In Transit, not so Gloria.
Ad Arma Parati
During my end of training leave which, in effect, also turned out to be
embarkation leave, I received notice that I was to report to No.93 Squadron
RAF Jever in Germany. I was sent a First Class Travel Warrant and instructions to
report to the Rail Traffic Officer (RTO) at London's Liverpool Street station early in
the evening of Saturday the 19th of September, 1953.1
Some very rapid
geographical research work followed to discover where Jever was. I eventually
found it north of Oldenburg and close to Wilhelmshaven, not far from the North
At Liverpool Street station I met a few others of the Pembrey course and
compared notes as to where we were being posted. Only two of us were going to
Jever, 'Danny' Daniels
and myself, but Danny
was going to No.4 Squadron
. I saw
John Smith and found he was going to RAF Fassberg. There were only two or three
more and they were going to other 2nd Allied Tactical Air Force Squadrons in
Germany. None of us knew about anyone else from our course.
and I were told to take our seats in a specific carriage on a troop-train
already standing at one of the platforms and, thereafter, to show our posting notices
to whomsoever in authority asked to see them. We were assured that that way we
would arrive at Jever next day.
I was carrying a kit bag full of flying clothing and whatever else I could cram into it, as well as two suitcases and a greatcoat. Danny
was similarly loaded. We
were hot, not helped by our sense of uncertainty and physical effort, yet found the
best way to carry our heavy coats was to wear them. The platform was full of RAF
and Army personnel, some wandering on their own, others being marched about in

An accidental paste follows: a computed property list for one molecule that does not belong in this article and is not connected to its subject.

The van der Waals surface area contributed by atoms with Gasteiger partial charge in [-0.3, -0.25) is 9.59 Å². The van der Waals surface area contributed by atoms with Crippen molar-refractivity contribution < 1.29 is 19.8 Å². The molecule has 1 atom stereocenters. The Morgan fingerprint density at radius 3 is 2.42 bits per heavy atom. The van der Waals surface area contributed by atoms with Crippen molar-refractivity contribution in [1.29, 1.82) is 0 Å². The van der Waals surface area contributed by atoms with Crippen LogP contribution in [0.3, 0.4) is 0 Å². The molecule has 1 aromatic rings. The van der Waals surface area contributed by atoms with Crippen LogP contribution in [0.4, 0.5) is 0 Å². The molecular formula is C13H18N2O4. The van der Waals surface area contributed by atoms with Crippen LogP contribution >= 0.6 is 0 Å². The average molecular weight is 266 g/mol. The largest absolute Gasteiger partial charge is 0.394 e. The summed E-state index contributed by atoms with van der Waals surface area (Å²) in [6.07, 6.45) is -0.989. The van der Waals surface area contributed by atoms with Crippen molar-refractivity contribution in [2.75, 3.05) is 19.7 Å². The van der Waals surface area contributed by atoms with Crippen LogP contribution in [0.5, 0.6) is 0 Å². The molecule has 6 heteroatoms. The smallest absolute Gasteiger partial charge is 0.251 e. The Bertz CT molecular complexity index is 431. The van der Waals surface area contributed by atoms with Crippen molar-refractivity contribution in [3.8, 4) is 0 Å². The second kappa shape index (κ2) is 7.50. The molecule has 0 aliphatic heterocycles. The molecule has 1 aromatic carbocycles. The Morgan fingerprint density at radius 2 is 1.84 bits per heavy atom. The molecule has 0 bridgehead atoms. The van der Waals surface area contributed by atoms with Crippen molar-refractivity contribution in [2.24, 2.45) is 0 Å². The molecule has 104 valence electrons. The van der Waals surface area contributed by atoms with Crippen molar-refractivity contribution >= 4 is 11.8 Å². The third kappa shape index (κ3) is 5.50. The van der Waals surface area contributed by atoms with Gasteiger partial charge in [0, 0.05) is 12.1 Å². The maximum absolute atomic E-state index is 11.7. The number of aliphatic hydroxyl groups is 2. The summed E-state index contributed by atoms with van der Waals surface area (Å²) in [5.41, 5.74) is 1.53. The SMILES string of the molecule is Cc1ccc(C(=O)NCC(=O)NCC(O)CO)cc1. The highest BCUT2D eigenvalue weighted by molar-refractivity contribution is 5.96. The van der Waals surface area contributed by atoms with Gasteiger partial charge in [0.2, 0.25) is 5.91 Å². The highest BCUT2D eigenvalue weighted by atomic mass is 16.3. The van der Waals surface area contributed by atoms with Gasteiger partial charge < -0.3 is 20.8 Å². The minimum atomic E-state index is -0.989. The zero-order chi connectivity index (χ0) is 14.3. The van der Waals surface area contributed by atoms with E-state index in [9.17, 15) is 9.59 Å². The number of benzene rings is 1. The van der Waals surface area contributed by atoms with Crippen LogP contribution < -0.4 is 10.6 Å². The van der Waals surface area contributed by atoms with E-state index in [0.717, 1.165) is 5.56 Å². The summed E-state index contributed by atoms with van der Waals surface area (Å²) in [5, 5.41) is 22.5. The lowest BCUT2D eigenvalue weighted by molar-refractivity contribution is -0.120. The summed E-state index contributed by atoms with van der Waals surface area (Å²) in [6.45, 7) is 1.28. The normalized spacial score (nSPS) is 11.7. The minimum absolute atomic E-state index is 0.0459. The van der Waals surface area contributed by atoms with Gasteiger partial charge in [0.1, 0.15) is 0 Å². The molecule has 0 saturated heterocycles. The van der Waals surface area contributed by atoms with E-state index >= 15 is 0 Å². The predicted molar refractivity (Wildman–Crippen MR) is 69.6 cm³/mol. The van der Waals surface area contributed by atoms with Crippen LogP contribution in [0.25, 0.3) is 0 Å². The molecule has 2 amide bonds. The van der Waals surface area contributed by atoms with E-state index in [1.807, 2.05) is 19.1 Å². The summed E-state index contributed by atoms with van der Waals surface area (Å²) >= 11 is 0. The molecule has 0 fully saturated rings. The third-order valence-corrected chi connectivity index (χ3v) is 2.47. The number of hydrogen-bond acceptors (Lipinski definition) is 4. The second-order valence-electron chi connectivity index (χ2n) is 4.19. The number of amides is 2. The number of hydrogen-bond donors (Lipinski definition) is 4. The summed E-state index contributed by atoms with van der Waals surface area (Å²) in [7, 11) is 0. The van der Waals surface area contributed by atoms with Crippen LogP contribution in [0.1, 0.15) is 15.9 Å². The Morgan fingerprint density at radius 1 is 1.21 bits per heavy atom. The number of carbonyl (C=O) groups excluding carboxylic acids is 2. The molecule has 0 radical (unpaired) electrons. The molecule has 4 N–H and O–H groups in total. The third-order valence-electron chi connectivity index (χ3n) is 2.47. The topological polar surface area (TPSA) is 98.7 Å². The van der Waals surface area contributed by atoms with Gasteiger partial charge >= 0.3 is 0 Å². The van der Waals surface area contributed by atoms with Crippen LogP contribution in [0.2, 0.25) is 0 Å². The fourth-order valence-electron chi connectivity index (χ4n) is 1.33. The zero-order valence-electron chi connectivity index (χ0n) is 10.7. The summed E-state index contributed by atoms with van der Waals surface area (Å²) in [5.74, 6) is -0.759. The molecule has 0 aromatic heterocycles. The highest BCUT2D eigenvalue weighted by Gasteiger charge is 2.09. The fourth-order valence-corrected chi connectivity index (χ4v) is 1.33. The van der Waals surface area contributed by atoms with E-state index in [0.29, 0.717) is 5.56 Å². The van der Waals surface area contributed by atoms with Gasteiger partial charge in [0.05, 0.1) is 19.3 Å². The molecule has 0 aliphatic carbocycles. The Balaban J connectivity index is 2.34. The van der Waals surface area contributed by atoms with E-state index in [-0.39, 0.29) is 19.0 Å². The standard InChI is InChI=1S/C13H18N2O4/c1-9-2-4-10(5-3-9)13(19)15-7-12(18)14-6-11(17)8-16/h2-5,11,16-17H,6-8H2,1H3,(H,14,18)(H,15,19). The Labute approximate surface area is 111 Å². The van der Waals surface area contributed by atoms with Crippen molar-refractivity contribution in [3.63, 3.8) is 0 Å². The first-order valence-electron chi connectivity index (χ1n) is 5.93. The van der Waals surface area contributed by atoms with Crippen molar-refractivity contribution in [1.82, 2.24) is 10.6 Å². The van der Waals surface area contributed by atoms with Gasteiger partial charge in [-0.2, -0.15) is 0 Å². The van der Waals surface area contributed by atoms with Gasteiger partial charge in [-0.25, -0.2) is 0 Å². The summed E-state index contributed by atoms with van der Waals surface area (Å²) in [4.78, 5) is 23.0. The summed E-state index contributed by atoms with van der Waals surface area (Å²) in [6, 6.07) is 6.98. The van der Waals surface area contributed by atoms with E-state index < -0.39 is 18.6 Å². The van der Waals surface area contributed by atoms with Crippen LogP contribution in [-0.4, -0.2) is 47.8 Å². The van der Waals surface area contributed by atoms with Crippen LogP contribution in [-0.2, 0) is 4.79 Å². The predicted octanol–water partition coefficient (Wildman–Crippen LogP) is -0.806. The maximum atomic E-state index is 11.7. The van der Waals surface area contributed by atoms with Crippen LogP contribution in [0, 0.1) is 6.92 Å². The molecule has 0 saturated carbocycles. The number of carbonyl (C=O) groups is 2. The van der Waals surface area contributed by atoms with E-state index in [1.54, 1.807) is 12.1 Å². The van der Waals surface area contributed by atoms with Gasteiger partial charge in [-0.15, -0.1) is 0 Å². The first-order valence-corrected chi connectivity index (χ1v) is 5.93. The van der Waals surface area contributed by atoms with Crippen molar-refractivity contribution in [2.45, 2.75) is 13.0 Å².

Flights or Platoons, and all appeared to be carrying heavy kit. Some carried
and I, being Officers, sought and found the assistance of a porter
with a trolley and thus were helped to our allotted seats.
From our carriage window we could see the platform slowly clearing as all boarded the train. We found, by asking rather shyly, that we were bound for
Harwich where we would board a troop-ship for the overnight journey to the Hook
of Holland. There we would board troop-trains to take us close to our destinations.
We were advised unofficially to 'follow the crowd' and keep our eyes open for
anything saying Jever. Sound advice, as it turned out.
On arrival at Harwich, Parkeston Quay, we Officers tumbled out with our kit and made our way to the Officers Transit Mess. No one gave us any directions, we
just followed the crowd. The Transit Mess was nothing more than a comfortably
furnished waiting-room with a small bar-cum-canteen for snacks, and a large
illuminated aquarium full of idle-looking fish. Those fish knew more about what
they had to do than did we at that stage. The Mess was full of Officers of up to Field
1 My official arrival at Jever is recorded as being on September 21st, a Monday. The journey there from home was
spread across two days.